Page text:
Team G.O.A.T. and Book Worms pose after the final round with emcee, Murray School District Assistant Superintendent Scott Bushnell. (Katrina Shewell/Grant Elementary)


hen Ivan, a silverback gorilla who has lived for years in a circus-themed mall, met Ruby, a baby elephant who was added to the mall, Ivan made a decision, which may have captivated eight teams of Grant Elementary fourth-, fifth- and sixth-grade students who were reading “The One and Only Ivan” as part of the school’s first America’s Battle of the Books competition. Students on each team were expected to read about five or six books — and some read more — so each team had read 30 books on the list before the contest. Some books were classics such as “Because of Winn-Dixie” and “On the Banks of Plum Creek” while others were more modern-day favorites such as “Escape from Mr. Lemoncello’s Library” and “Wonder.” Questions about the books were posed to students so if they answered correctly with the title, they would receive 10 points and they could earn five additional points if they could name the author of the book correctly. For example, if students could correctly name the title “Harry’s Mad” and author of the book, “Dick King-Smith,” to the question, “In what book was a house burglarized of its china, silver and family pet,” the team could receive 15 points. “We had a parent hear about it and approached us if we could do it here at Grant,” librarian Katrina Shewell said. “Kids have read books in genres they normally wouldn’t have and they’re comprehending and furthering their reading skills through Battle of the Books.” Each student could select a friend to be on the same team. Then, pairs were assigned other students on their team to try to represent all three grade levels. The teams typically got together at least once each month to review or switch books, she said. “We had some copies of books in our library. Some went to Murray Library or found them online, but many students shared books or said where they found them with one another,” Shewell said.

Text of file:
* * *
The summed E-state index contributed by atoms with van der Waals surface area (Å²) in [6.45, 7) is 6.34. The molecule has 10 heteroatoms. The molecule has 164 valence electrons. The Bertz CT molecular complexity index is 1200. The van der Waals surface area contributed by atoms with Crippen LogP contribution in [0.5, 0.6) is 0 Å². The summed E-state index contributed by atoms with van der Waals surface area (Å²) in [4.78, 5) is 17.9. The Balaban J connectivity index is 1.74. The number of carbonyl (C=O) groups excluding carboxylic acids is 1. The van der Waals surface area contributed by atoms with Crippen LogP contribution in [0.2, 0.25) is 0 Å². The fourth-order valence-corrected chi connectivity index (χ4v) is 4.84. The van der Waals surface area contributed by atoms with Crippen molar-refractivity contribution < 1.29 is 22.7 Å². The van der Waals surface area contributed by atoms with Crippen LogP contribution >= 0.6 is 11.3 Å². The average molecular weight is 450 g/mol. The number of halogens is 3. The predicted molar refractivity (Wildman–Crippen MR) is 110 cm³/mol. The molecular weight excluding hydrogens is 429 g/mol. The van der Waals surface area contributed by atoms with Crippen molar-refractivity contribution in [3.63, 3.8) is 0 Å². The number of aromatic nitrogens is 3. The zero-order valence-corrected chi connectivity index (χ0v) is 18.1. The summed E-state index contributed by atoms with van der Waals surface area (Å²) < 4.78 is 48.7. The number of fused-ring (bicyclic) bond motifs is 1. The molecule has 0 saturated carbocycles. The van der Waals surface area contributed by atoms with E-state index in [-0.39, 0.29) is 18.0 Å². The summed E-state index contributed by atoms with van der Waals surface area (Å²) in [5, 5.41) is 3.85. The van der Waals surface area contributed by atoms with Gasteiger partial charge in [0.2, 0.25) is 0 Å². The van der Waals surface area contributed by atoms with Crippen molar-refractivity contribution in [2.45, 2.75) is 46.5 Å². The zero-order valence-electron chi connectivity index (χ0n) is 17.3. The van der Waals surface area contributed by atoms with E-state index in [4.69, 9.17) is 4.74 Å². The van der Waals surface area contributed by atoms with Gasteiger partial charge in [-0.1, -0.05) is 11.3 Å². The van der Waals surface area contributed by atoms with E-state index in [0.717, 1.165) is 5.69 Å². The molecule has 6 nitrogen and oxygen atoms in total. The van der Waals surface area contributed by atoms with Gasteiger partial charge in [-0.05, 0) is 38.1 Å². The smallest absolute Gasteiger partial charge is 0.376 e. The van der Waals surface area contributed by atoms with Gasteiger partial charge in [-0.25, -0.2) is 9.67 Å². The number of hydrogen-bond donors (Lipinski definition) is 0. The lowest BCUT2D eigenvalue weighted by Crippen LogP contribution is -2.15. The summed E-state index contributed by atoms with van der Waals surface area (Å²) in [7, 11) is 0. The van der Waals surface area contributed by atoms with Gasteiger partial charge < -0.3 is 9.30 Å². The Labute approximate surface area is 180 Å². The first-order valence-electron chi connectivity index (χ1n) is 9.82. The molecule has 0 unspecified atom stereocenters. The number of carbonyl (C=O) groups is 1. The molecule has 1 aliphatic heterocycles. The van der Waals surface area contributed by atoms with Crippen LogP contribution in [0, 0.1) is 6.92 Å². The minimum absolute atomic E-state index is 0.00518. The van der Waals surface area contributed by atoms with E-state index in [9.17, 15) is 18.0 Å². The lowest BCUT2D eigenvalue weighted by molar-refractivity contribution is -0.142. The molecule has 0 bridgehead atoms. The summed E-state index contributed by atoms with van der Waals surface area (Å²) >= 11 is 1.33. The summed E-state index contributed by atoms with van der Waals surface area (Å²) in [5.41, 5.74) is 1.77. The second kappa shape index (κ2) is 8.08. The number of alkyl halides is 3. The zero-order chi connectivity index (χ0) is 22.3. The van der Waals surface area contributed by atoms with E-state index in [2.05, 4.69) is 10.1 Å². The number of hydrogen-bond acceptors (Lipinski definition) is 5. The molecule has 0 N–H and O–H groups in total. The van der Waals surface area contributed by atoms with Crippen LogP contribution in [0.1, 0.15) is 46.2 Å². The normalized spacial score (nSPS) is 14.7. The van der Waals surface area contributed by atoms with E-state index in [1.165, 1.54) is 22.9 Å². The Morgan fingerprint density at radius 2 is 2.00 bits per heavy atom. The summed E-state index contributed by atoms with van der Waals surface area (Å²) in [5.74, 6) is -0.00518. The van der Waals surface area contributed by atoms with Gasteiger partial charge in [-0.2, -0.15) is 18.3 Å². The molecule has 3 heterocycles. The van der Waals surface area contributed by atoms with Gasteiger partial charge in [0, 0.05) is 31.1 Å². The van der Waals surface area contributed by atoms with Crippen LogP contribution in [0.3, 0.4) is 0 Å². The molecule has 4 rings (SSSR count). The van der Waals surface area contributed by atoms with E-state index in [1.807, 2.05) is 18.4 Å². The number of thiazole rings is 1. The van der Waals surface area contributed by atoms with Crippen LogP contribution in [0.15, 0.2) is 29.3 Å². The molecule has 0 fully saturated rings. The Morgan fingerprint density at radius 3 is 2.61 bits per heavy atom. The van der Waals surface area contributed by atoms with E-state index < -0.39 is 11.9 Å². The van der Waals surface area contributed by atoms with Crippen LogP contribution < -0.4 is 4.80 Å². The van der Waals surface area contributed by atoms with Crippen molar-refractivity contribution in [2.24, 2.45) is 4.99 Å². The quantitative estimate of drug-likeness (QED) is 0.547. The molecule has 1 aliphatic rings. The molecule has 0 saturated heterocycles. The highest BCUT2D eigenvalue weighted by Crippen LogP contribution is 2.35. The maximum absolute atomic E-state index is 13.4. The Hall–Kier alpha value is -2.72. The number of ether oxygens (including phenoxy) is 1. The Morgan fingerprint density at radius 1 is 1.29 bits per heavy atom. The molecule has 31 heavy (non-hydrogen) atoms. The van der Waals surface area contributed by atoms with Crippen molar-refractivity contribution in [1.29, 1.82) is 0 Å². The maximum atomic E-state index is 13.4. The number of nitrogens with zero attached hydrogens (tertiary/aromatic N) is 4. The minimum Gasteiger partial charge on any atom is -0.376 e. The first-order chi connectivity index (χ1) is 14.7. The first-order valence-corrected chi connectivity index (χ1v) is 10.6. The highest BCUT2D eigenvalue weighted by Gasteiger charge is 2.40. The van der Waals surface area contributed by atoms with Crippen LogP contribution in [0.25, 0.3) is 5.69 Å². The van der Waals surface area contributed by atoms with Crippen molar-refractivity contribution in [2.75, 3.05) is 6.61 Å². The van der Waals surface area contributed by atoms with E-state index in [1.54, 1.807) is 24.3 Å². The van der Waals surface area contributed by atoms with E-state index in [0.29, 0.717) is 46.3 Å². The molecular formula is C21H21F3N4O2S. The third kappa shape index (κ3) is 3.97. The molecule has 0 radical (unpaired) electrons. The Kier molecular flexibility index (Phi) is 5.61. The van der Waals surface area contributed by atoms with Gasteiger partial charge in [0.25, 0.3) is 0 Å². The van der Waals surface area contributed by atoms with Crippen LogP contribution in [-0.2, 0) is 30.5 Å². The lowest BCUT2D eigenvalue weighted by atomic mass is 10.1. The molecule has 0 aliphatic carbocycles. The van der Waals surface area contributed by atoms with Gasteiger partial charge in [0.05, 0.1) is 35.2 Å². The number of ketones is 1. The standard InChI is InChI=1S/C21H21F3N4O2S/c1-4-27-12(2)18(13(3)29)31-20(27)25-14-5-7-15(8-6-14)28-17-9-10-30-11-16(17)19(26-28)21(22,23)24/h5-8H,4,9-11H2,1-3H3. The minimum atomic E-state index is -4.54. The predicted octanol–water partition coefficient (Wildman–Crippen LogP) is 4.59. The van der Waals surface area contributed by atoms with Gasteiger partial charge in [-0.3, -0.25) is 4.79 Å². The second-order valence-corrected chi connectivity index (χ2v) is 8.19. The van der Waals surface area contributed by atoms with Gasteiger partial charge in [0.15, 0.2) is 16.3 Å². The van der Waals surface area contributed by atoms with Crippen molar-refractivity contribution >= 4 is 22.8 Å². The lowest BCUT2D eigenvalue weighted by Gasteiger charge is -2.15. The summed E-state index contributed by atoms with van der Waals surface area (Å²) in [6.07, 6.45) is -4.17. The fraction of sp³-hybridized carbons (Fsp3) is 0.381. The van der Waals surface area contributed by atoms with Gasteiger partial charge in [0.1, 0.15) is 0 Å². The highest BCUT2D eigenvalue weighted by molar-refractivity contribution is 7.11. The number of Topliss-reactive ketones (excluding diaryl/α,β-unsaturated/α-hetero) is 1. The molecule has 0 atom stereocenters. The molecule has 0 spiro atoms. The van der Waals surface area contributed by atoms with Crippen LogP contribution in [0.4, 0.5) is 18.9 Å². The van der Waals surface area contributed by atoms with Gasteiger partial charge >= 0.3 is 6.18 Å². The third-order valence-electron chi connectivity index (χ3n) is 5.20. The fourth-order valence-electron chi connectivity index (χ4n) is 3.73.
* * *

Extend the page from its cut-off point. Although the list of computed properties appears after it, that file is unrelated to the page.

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Teams named themselves, with names such as S’more Books, Fireflies and Wild Grizzlies, and created posters for the competition. “We had three types of competitions — a super challenge, where the first one who stood and answered the question correctly got the points for his or her team; a battle of one team versus another such as in Family Feud; and a relay style where the team who first ran to the judge to be asked a question and if they didn’t know the answer, they would have to run back to the team to get the answer and back to the judge. It helped to see them run off their nerves since they had so much energy,” she said. In the final round, Murray School District Assistant Superintendent Scott Bushnell served as the emcee between team G.O.A.T. (Jordan Fitts, Carson Milne, Easton Murray, Mallori Anderson, Mia Dickerson and Brooke Jorgensen) and Book Worms (Abigail Borsos, Sydney Nielsen, Preslee Stock, Ema Zullo, Ava Dennis and Alyssa Thayer) in a school-wide assembly, which had younger students cheering on both teams. “It was tied up to the last question in the final round so that last question could have gone either way for the win,” Shewell said. “It was a nail-breaking round.” Amongst the prizes student participants received were books, teddy bears, candy bars and pizza coupons while the first-place team, G.O.A.T., received $30 Target gift cards and second-place, $15. Already, students are asking for the names of the books to read for next year’s competition. Shewell said they may move the competition earlier in the year so it would be completed before SAGE year-end testing and they may also introduce incentives as they read their books. “The students just loved it so we’re hoping it will become a district-wide competition,” she said. l